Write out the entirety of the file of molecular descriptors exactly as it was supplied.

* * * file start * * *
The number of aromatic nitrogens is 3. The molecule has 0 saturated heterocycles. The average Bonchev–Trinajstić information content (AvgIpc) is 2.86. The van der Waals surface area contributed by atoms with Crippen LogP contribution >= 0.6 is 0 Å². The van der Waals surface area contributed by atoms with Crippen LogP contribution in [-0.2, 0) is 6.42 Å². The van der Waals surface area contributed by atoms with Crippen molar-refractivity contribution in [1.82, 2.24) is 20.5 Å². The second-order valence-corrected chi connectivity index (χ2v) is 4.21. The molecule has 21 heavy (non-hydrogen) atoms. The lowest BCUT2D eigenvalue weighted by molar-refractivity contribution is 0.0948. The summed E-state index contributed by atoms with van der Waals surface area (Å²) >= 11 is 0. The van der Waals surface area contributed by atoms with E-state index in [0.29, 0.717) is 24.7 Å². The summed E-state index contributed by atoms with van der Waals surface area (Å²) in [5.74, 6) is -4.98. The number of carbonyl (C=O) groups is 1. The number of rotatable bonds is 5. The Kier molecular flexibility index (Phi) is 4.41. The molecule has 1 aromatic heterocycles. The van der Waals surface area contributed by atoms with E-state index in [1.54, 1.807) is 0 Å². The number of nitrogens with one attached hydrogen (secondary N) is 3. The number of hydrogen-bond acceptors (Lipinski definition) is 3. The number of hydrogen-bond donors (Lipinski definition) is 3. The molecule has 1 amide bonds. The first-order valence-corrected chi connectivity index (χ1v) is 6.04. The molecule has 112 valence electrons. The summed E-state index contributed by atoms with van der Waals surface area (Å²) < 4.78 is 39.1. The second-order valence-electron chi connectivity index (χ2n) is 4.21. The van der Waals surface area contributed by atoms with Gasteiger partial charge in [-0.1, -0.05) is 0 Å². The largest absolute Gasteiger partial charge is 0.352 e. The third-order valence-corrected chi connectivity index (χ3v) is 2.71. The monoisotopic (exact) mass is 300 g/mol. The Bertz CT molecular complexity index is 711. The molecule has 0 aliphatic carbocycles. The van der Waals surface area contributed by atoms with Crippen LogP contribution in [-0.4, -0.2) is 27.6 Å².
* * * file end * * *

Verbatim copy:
The number of aromatic nitrogens is 3. The molecule has 0 saturated heterocycles. The average Bonchev–Trinajstić information content (AvgIpc) is 2.86. The van der Waals surface area contributed by atoms with Crippen LogP contribution >= 0.6 is 0 Å². The van der Waals surface area contributed by atoms with Crippen LogP contribution in [-0.2, 0) is 6.42 Å². The van der Waals surface area contributed by atoms with Crippen molar-refractivity contribution in [1.82, 2.24) is 20.5 Å². The second-order valence-corrected chi connectivity index (χ2v) is 4.21. The molecule has 21 heavy (non-hydrogen) atoms. The lowest BCUT2D eigenvalue weighted by molar-refractivity contribution is 0.0948. The summed E-state index contributed by atoms with van der Waals surface area (Å²) >= 11 is 0. The van der Waals surface area contributed by atoms with E-state index in [0.29, 0.717) is 24.7 Å². The summed E-state index contributed by atoms with van der Waals surface area (Å²) in [5.74, 6) is -4.98. The number of carbonyl (C=O) groups is 1. The number of rotatable bonds is 5. The Kier molecular flexibility index (Phi) is 4.41. The molecule has 1 aromatic heterocycles. The van der Waals surface area contributed by atoms with E-state index in [1.54, 1.807) is 0 Å². The number of nitrogens with one attached hydrogen (secondary N) is 3. The number of hydrogen-bond acceptors (Lipinski definition) is 3. The number of hydrogen-bond donors (Lipinski definition) is 3. The molecule has 1 amide bonds. The first-order valence-corrected chi connectivity index (χ1v) is 6.04. The molecule has 112 valence electrons. The summed E-state index contributed by atoms with van der Waals surface area (Å²) < 4.78 is 39.1. The second-order valence-electron chi connectivity index (χ2n) is 4.21. The van der Waals surface area contributed by atoms with Gasteiger partial charge in [-0.1, -0.05) is 0 Å². The largest absolute Gasteiger partial charge is 0.352 e. The third-order valence-corrected chi connectivity index (χ3v) is 2.71. The monoisotopic (exact) mass is 300 g/mol. The Bertz CT molecular complexity index is 711. The molecule has 0 aliphatic carbocycles. The van der Waals surface area contributed by atoms with Crippen LogP contribution in [-0.4, -0.2) is 27.6 Å².